Defence for Children International (DCI) delivered a statement on behalf of the NGO Panel for the UN Global Study on Children Deprived of Liberty. The Panel welcomed the report of the SRSG on Children and Armed Conflict and its focus on the abduction of children in armed conflict and children of or recruited as foreign fighters.  The statement highlighted the ongoing detention of children on national security grounds and call on States to continue to contribute to and support the development of the Study and its follow-up.

Side Event on the Impact of Counter-Terrorism Measures on Children

On March 6, 2019, Defence for Children International (DCI), Human Rights Watch (HRW), the Swiss Mission to the United Nations and the European Union delegation to the United Nations co-hosted a side event on the Impact of Counter-Terrorism Measures on Children including their deprivation of liberty. The event also focused on how these issues will be addressed by the UN Global Study on Children Deprived of Liberty.

The panel featured Ms. Virginia Gamba, Special Representative of the Secretary-General for Children and Armed Conflict (SRSG), Mr. Leo Ratledge, Legal and Policy Director at Child Rights International Network (CRIN), Ms. Jo Becker, Advocacy Director of the Children’s Rights division at HRW, and Professor Manfred Nowak,  Independent Expert leading the United Nations Global Study on Children Deprived of Liberty, with Alex Kamarotos, Executive Director of DCI – International Secretariat as moderator.

The panel opened with the intervention of SRSG Gamba who presented her recent report to the UN Human Rights Council, which included a focus on the abduction of children in armed conflict and children of or recruited as foreign fighters.  Leo Ratledge presented CRIN’s recent study “Caught in the Crossfire” about the effect of counter-terrorism legislation on children calling for a safeguarding approach, not criminalisation. Jo Becker presented Human Rights Watch’s new report  “Everyone Must Confess:” Abuses against Children Suspected of ISIS Affiliation in Iraq.” She reinforced the message that rehabilitation is key.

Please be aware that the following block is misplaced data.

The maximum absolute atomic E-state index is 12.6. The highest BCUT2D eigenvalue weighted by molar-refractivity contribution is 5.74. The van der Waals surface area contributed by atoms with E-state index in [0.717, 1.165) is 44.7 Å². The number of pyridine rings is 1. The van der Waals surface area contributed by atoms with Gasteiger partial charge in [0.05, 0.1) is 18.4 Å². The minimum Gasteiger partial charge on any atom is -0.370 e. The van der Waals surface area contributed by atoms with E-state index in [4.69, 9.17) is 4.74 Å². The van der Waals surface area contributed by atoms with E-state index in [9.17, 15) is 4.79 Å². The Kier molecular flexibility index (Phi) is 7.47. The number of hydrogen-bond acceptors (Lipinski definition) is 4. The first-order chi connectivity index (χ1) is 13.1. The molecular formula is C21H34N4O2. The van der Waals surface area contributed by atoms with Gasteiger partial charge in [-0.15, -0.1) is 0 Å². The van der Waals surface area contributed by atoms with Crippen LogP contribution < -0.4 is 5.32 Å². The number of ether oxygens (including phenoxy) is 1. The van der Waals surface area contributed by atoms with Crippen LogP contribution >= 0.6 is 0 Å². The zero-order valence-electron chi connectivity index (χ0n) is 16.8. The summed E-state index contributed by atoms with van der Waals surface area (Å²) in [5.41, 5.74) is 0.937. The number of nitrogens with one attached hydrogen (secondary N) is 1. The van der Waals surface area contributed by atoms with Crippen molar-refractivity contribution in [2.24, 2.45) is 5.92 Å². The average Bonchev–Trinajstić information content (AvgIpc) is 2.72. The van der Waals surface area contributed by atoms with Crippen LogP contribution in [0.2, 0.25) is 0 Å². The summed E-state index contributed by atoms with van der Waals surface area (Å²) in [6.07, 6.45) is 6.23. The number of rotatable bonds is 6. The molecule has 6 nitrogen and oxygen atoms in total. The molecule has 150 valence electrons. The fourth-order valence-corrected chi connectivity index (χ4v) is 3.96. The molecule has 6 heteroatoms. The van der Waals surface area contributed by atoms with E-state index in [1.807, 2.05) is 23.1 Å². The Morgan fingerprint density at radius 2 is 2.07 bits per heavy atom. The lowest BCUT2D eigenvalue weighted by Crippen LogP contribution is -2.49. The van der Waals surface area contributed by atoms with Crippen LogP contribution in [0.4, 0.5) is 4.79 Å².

The participation of Professor Manfred Nowak focused on the Study and its preliminary data. He expressed concerns about broad legislation in the area of national security. Prof. Nowak stressed that children should only be tried through juvenile justice systems and that a peaceful reintegration avoiding deprivation of liberty is key. He reminded participants of the legal framework on deprivation of liberty of children and made links to the Sustainable Development Goals, particularly 16.2 – End abuse, exploitation, trafficking and all forms of violence and torture against children.

The panellists agreed on the need to adopt a human rights approach emphasising the effectiveness and importance of prevention and rehabilitation. They also recognized that children should only be tried through juvenile justice systems and that peaceful reintegration avoiding deprivation of liberty is key.